Labour and its members have always been champions for social justice – and this is particularly true at local level. As a branch, our members work tirelessly for the world around them – that’s something that I wanted to be a part of, and have been for some years now. I have no illusions about how difficult it will be, but I believe Labour is the best mechanism for defending our communities, bringing resilience from uncertainty, and working towards the sort of city we’d love to live in – every hour of every day, regardless of our income. The coalition has reduced the electorate’s choice: locally, nationally, you vote yellow, you get blue. Labour is the only party that seems to care about employment for everyone who wants it, including young people, who are currently up against it!

What will I offer as a councillor?
A fresh vision of Moseley & Kings Heath, and its role in Birmingham – and I want everyone who has ideas and drive to be involved. Indeed, I know there is no other way, this is our home, and we all deserve a chance to shape it. I will also fight tooth and nail to protect our communities from the excesses of the coalition’s cuts. I do not accept the wholesale butchery of jobs and services, it is not the only way to manage the economy responsibly. I am prepared to stand up for Moseley & Kings Heath. If you vote for me – this is what you’ll get. Vote red get red!

What are the good and bad things about Moseley & Kings Heath ward?
Great place to live. A cosmopolitan community. Super spots to eat and drink. But the roads are too narrow for the density of traffic. That is why I was opposed to the Meteor Ford development and I was totally committed to the inspiring ‘Save Moseley Village’ campaign. Also, I would like to see a twenty mph on roads where schools are located.

It’s a safe place to live – but crime and fear of crime are issues for residents, and both of those things are important to me. I have been really impressed with community policing, and I worry that the cuts will undo what the police and community have achieved.

What will I work to improve?
Residents want safe clean street that are serviced according to need. I would keep an eagle eye on the potholes, poor pavements and litter that seem to bedevil the streets (particularly in parts of Kings Heath) – because I want people to take joy in getting out and about. On that note, I would also want to make sure that all  communities have access to better and safer roads.

Long term I would what to campaign for better facilities for youth and adult services – people dear to my heart, as a recovering teacher. They have been under-resourced for too long now, and deserve better.

If you could change one thing overnight, what would it be?
Free public transport for everyone! But if I can’t have a miracle: more consumer representation of the bus company boards, to improve bus service in the city. You know as well as I – if you live in Moseley or Kings Heath, and want to use public transport, you need your 50, 11, 35, 76, 1, 2, 3 (have I missed any?) to be running on time, to have adequate capacity at peak, and to be clean and safe. It’s not much to ask.

What do you think of the BCC Cycling Strategy?
It paints a pleasant picture, but it’s thin on details – where are the dates, the costs? Where are the maps, the phases? We need more than a picture, we need a plan…and I don’t think the strategy is there yet. I would certainly like to be more concrete, more ambitious – and I don’t think local members (many of whom are keen cyclists) will let me be otherwise!

Are there any plans to bring a train service to Moseley/ Kings Heath? I know there’s a line, and I think there’s a station in Kings Heath but no trains! Reopening this line would ease traffic congestion and help protect the environment.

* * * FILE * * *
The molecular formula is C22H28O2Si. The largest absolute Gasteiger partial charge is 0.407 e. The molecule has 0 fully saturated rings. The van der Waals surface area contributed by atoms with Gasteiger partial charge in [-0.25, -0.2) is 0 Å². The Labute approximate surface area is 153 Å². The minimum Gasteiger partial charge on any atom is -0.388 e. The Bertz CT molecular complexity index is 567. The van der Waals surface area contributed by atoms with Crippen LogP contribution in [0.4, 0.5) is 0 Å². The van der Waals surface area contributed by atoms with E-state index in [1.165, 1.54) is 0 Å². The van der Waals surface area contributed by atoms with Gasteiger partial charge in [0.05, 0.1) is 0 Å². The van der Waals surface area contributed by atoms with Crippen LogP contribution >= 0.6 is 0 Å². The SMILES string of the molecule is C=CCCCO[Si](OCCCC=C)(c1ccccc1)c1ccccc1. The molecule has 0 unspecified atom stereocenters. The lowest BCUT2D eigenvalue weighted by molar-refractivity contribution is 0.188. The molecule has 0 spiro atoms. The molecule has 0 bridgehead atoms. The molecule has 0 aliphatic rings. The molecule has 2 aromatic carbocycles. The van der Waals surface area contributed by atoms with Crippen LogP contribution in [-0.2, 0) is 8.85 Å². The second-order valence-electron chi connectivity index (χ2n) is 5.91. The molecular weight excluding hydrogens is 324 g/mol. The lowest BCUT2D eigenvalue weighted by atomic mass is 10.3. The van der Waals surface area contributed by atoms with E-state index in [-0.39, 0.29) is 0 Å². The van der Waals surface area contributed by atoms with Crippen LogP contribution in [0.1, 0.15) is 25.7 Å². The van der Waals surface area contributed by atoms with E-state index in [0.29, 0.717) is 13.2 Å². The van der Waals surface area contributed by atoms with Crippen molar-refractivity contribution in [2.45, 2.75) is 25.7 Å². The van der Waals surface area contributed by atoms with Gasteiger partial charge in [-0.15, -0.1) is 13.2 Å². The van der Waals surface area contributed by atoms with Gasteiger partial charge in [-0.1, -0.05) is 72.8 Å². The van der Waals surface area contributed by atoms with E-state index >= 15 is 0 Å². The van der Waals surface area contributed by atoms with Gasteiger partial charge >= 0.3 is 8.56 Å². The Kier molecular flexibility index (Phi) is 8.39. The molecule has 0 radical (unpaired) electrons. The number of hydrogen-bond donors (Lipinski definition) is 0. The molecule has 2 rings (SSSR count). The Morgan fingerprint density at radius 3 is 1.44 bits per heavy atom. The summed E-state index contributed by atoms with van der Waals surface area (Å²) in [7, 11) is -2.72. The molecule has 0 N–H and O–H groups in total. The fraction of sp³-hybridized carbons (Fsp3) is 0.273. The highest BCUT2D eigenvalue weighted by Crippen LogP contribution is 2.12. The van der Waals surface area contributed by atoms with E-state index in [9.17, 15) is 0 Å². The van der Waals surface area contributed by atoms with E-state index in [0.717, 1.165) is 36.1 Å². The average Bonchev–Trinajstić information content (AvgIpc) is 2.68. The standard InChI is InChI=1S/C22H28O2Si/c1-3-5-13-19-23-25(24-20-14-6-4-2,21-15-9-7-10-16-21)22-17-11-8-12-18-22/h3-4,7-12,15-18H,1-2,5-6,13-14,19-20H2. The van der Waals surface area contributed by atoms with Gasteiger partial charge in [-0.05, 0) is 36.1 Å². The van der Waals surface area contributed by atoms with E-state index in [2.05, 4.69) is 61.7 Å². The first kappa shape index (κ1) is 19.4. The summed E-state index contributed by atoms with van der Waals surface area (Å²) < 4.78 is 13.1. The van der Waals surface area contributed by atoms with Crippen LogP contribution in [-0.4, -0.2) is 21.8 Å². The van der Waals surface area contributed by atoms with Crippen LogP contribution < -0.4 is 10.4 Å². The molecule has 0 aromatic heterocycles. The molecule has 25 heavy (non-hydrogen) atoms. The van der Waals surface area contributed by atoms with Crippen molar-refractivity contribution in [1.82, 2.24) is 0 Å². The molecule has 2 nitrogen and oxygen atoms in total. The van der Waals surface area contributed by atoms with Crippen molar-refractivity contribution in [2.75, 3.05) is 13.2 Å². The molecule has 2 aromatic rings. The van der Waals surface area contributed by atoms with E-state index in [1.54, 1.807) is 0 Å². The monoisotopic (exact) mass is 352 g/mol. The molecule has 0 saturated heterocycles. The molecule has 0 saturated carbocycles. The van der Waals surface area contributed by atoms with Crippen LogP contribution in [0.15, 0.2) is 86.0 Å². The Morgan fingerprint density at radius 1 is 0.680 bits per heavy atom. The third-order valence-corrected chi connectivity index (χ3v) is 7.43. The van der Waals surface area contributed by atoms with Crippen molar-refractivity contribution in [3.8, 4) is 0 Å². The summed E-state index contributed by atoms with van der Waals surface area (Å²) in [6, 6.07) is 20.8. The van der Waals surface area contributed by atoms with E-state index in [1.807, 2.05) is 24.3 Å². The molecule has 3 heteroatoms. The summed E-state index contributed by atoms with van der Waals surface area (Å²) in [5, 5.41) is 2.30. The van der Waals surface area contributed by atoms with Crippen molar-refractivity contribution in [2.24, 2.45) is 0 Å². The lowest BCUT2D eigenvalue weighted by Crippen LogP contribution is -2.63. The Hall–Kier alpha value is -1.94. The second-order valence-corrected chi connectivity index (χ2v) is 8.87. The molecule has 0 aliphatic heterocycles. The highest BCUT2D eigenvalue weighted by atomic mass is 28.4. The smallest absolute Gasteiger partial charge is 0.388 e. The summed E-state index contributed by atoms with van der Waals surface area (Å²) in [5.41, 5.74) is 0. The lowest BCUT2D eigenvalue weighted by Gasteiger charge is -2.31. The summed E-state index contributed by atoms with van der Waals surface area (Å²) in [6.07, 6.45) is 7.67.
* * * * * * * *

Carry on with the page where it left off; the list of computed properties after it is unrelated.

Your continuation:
Adding to what Claire said in the comments, I am in complete agreement with the popular demand for the reopening of Moseley and Kings Heath stations. It could make a real difference to traffic and transport for residents and contribute to a more ecologically sustainable future for the community.

However, given the financial constraints and the massive loss of local and national jobs and services, I would caution against raising the hopes of residents that anything can be done in a hurry, given the costs. But I would work closely with the members in Tyburn ward (Castle Vale) to keep the pressure on to get those chords built.

I also want to see improvements in the bus services. If anything can be done to reduce the costs and promote greater use of public transport, I’d be really happy to support it. When I look down the narrow roads of Moseley and Kings Heath I see a stream of cars, sometimes parked down both sides of the road. People value the freedom to use their own vehicles for business and pleasure. But if anything can be done to persuade residents to leave their cars and take to the buses and trains, it should be done. Cost is a major factor. That is why I would support subsidies to make public transport less expensive to potential users.

Finally, I would be interested to know if there is any mileage in piloting school buses, along the lines developed in Manchester. Would that ease the rush hour traffic along roads and outside school gates? I think it’s worth investigating.

Can you go into a little bit more detail regarding your vision for Moseley & Kings Heath?

My vision is of a community that is constantly being regenerated, where all residents are proud to live and work, and where a range of support services are available to all people, regardless of age. In practical terms, if I were elected, I would focus on the most vulnerable in our community in the near term – cuts to social and home care services, as well as Sure Start centres and youth services will quickly be felt, and I’d need to be making the case in Council House for extra funding and support-in-kind, and ensuring that people are aware of the options available to them.

I also want to see a more sustainable future for Moseley & Kings Heath. That means promoting a lifestyle that is energy-conscious and healthy, and focusing on the positives for the individual and the environment. There is a lot of excellent work coming out of community groups in the ward (such as Kings Heath Transition Initiative and SusMo), and I want to make sure that the Council is a willing partner in their endeavours.

I want to see a thriving business and trading community with diverse shops, goods and services. This means being an active supporter of the BID for Moseley, drawing support from the successful BID in Kings Heath – and being a champion for the ward as a place to do business.

This naturally links to employment – both in terms of businesses based in the ward and employing local people, but also, in terms of prospects for local people – in education, training and employment. This doesn’t have one answer or approach, and nor can it be entirely achieved at local level – but there is a lot that can be done. As a former teacher, and as I have said many times, I am particularly concerned about young people.

It is my view that councillors should give the council a clear view of what the community needs to thrive, and ensure that all stakeholders can work in partnership to meet aspirations we all share: health and happiness; lifelong education; community arts; and a vibrant cosmopolitan community.